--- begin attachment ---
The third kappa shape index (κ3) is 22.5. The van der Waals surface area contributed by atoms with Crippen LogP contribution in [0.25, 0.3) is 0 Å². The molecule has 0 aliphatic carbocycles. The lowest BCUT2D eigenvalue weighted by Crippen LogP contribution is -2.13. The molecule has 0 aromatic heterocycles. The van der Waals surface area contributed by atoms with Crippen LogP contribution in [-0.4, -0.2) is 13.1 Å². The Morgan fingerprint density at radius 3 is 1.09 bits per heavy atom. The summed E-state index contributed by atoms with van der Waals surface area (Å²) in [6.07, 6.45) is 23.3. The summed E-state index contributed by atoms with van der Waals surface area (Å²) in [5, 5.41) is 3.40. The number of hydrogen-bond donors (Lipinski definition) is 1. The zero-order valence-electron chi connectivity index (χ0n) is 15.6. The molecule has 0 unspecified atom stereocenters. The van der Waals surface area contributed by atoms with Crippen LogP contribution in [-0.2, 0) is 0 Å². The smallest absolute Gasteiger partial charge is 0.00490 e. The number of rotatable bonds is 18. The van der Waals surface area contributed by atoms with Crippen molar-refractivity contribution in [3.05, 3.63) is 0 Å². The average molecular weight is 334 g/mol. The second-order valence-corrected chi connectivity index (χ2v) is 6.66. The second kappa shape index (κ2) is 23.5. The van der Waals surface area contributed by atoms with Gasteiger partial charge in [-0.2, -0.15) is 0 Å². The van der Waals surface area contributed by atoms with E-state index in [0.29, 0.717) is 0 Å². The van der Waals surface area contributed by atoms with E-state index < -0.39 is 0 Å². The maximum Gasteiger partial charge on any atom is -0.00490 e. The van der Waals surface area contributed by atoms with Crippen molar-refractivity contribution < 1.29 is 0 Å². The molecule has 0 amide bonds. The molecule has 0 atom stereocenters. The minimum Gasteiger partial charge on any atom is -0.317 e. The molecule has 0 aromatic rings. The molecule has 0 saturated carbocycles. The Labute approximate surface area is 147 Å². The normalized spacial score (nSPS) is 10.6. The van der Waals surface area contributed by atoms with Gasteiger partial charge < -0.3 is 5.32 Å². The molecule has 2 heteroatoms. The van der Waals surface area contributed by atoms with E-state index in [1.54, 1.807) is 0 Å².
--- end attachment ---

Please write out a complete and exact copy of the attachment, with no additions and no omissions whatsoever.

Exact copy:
The third kappa shape index (κ3) is 22.5. The van der Waals surface area contributed by atoms with Crippen LogP contribution in [0.25, 0.3) is 0 Å². The molecule has 0 aliphatic carbocycles. The lowest BCUT2D eigenvalue weighted by Crippen LogP contribution is -2.13. The molecule has 0 aromatic heterocycles. The van der Waals surface area contributed by atoms with Crippen LogP contribution in [-0.4, -0.2) is 13.1 Å². The Morgan fingerprint density at radius 3 is 1.09 bits per heavy atom. The summed E-state index contributed by atoms with van der Waals surface area (Å²) in [6.07, 6.45) is 23.3. The summed E-state index contributed by atoms with van der Waals surface area (Å²) in [5, 5.41) is 3.40. The number of hydrogen-bond donors (Lipinski definition) is 1. The zero-order valence-electron chi connectivity index (χ0n) is 15.6. The molecule has 0 unspecified atom stereocenters. The van der Waals surface area contributed by atoms with Crippen LogP contribution in [-0.2, 0) is 0 Å². The smallest absolute Gasteiger partial charge is 0.00490 e. The number of rotatable bonds is 18. The van der Waals surface area contributed by atoms with Crippen molar-refractivity contribution in [3.05, 3.63) is 0 Å². The average molecular weight is 334 g/mol. The second-order valence-corrected chi connectivity index (χ2v) is 6.66. The second kappa shape index (κ2) is 23.5. The van der Waals surface area contributed by atoms with Gasteiger partial charge in [-0.2, -0.15) is 0 Å². The van der Waals surface area contributed by atoms with E-state index in [0.29, 0.717) is 0 Å². The van der Waals surface area contributed by atoms with E-state index < -0.39 is 0 Å². The maximum Gasteiger partial charge on any atom is -0.00490 e. The van der Waals surface area contributed by atoms with Crippen molar-refractivity contribution < 1.29 is 0 Å². The molecule has 0 amide bonds. The molecule has 0 atom stereocenters. The minimum Gasteiger partial charge on any atom is -0.317 e. The molecule has 0 aromatic rings. The molecule has 0 saturated carbocycles. The Labute approximate surface area is 147 Å². The normalized spacial score (nSPS) is 10.6. The van der Waals surface area contributed by atoms with Gasteiger partial charge < -0.3 is 5.32 Å². The molecule has 2 heteroatoms. The van der Waals surface area contributed by atoms with E-state index in [1.54, 1.807) is 0 Å².